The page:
Plaintiff, a fifty-seven year old unemployed Paterson resident, alleged that he slipped and fell on March 2, 2007 at approximately 9:30 p.m., on snow and ice located in the parking lot area of the U-Haul facility located immediately next door to plaintiff’s residence, on Market Street in Paterson, New Jersey. It is undisputed that the U-Haul facility was closed at the time of the incident. According to plaintiff, his son, Thomas Toney, had dropped him off at home that evening after the pair had attended a New Jersey Devils hockey game. Plaintiff testified that his son dropped him off by pulling into a portion of the U-Haul parking lot located 20 feet away from his apartment driveway, so that plaintiff had to walk on U-Haul property in order to access his own driveway, located next door. Toney, however, testified that he dropped his father off in the private driveway for his father’s apartment, and admitted on cross that his vehicle was completely on his father’s property immediately preceding the accident. When confronted with enlarged photographs of the scene and a tape measure on cross at trial, plaintiff claimed that he wasn’t so good with measurements, and estimated that his son had dropped him off maybe 5 feet away from his own driveway..
As a result of the fall, plaintiff sustained a bimalleolar ankle fracture, requiring open reduction and internal fixation, and a prolonged course of physical therapy. Plaintiff’s orthopedic expert testified that plaintiff would likely need ankle fusion surgery in the future, while our expert vehemently disputed this claim.
Due to various pre-trial motions in limine, we were precluded from mentioning plaintiff’s heroin addiction, methadone use at the time of the accident, and the specifics of his criminal history, including several felony convictions for sale of narcotics in a school zone. The trial Judge allowed us to bring out only that plaintiff had been “convicted of a crime in the third degree”, without educating the jury concerning the severity or specifics of such a conviction.
During the initial cross-examination of plaintiff, we had the plaintiff confirm his unemployed status, his lack of any source of income, and inquired as to whether he was currently being sued for non-payment of child support obligations by an ex-wife. Upon plaintiff’s application, and although plaintiff’s counsel had painted plaintiff as a former military man who had received an Honorary Discharge from the Marines, the trial Judge granted a mistrial, finding that the jury had been irreparably prejudiced against the plaintiff due to the child support question.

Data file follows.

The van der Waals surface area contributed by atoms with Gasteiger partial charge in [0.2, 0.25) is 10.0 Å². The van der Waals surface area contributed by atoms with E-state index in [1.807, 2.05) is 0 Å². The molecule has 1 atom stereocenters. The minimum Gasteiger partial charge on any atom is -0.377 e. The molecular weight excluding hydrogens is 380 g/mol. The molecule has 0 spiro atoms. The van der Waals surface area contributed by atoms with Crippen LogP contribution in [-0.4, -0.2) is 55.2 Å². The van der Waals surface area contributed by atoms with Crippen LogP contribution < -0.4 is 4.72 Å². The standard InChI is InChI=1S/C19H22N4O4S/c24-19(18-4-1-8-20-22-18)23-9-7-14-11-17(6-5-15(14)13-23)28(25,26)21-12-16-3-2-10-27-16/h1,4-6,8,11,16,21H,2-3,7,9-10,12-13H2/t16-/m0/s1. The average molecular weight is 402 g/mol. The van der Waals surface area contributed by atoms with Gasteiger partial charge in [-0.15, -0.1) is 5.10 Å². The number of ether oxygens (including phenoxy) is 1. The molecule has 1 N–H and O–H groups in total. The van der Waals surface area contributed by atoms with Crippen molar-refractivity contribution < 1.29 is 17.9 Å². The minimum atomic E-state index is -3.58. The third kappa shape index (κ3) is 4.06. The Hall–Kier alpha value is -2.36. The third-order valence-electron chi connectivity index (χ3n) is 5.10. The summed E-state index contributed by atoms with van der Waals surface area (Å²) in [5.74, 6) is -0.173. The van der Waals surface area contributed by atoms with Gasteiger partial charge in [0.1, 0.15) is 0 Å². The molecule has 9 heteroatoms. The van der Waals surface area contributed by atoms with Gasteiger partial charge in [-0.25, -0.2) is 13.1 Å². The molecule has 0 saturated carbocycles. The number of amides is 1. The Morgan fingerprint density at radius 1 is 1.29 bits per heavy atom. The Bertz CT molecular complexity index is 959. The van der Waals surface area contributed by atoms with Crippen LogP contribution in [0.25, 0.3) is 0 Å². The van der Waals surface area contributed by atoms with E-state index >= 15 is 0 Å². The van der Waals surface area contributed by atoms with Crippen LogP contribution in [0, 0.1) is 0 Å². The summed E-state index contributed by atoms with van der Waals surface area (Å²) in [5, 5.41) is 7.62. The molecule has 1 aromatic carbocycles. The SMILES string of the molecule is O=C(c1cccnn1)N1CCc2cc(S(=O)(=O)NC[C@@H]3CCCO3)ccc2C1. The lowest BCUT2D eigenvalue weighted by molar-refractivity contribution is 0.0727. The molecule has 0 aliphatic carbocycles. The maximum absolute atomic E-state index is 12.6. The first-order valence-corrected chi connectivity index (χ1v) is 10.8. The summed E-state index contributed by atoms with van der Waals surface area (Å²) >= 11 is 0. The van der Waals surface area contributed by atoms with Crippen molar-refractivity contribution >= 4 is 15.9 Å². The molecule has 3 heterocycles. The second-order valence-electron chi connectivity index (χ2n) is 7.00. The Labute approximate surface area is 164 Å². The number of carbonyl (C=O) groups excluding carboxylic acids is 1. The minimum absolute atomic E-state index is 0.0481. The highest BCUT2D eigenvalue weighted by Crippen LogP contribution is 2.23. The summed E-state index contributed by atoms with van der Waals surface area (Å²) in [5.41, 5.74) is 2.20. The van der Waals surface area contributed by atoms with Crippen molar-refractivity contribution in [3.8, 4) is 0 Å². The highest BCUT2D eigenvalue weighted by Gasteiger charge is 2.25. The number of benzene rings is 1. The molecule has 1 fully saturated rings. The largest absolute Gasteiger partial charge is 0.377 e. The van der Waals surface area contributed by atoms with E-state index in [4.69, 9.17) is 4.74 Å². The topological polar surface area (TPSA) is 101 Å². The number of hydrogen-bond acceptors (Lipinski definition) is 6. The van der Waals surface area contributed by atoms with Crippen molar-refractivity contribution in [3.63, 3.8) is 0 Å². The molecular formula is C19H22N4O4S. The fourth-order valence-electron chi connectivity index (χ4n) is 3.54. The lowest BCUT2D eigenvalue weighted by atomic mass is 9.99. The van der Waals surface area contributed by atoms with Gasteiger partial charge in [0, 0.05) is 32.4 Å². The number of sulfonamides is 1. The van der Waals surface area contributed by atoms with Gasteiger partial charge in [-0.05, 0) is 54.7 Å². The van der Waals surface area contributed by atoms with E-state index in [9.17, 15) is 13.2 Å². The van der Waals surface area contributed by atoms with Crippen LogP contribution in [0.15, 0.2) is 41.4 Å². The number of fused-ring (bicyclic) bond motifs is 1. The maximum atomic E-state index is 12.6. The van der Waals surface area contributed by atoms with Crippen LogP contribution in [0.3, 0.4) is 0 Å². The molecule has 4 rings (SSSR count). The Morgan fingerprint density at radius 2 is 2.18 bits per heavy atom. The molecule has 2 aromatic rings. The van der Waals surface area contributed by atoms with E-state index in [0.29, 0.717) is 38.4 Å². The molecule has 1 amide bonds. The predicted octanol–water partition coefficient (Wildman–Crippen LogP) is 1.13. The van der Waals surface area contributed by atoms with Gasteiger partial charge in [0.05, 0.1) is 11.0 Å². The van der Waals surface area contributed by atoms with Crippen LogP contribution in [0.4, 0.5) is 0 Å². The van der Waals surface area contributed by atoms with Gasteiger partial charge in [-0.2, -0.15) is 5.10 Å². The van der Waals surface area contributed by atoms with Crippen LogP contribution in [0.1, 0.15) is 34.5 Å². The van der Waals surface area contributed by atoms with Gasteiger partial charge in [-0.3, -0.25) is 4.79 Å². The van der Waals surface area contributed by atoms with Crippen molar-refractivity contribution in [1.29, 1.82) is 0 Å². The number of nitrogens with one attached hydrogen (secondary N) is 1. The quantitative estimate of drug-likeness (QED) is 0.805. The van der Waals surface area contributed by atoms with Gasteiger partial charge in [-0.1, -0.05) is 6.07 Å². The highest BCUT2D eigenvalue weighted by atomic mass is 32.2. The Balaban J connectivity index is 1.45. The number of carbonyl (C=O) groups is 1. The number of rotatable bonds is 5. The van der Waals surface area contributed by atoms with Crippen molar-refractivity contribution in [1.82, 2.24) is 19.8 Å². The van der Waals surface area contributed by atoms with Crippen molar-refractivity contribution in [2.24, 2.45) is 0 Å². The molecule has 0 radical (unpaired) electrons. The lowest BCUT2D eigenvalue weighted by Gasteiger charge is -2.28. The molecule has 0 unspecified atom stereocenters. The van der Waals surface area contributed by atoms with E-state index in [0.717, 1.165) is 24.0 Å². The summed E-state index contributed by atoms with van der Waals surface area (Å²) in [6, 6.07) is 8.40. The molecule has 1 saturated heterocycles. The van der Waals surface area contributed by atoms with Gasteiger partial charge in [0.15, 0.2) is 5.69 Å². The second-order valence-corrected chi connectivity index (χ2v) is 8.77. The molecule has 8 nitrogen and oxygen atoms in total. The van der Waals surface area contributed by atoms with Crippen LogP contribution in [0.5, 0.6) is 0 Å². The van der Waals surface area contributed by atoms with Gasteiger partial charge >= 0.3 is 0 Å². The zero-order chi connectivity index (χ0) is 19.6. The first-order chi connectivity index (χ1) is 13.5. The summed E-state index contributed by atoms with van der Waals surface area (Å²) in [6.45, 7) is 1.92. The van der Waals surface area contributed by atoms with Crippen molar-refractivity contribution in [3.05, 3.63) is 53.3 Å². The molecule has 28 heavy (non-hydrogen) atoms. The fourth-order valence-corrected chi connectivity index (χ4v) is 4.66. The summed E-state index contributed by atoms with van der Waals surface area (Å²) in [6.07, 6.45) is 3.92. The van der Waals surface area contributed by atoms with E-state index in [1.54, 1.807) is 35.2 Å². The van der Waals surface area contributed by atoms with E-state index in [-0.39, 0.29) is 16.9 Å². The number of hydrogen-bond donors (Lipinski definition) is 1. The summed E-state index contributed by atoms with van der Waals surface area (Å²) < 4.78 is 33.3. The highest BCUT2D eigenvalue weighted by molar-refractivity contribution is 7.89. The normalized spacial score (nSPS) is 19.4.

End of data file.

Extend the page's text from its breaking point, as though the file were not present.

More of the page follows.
During the second trial, plaintiff’s counsel again was permitted to bring out his client’s military service, while we were limited to the one inquiry concerning plaintiff’s conviction of a crime in the third degree. After a full trial and deliberating for 25 minutes, the jury returned a defense verdict on December 15, 2009.
In November 2011, in New Hampshire State Superior Court, County of Grafton, Partner Kevin Pinter defended U-Haul Co. of New Hampshire (“UHNH”) at trial in an action stemming from a “slip and fall” on the property of a U-Haul facility located in Tilton, New Hampshire.
Plaintiff, a local fifty-three year old automobile glass installer alleged that he slipped and fell on December 2, 2008 at approximately 8:30 a.m., on ice near a dumpster located toward the rear of the Tilton U-Haul facility. Plaintiff’s employer, Safelite Auto Glass, had rented a storage unit at the facility, and the Safelite employees were directed to retrieve the windshields they needed for a given day’s installations from the facility first thing each morning. On the morning of the accident, plaintiff loaded up the windshields he needed from the storage unit into his company van, and was walking to empty his trash pail into the U-Haul dumpster at approximately 8:30 a.m., when the accident occurred. Plaintiff testified that the ice he slipped on was a thin sheet of “black ice” that he did not see before the accident. At trial, plaintiff testified that after the accident, he noticed that the ice covered an area approximately 30′ wide, despite having testified that he had “no clue” of the size of the ice patch during his deposition. Plaintiff’s co-worker, who was present on the morning of the accident, likewise testified that the subject ice was not only 30′ wide, but stretched 50′ in length as well.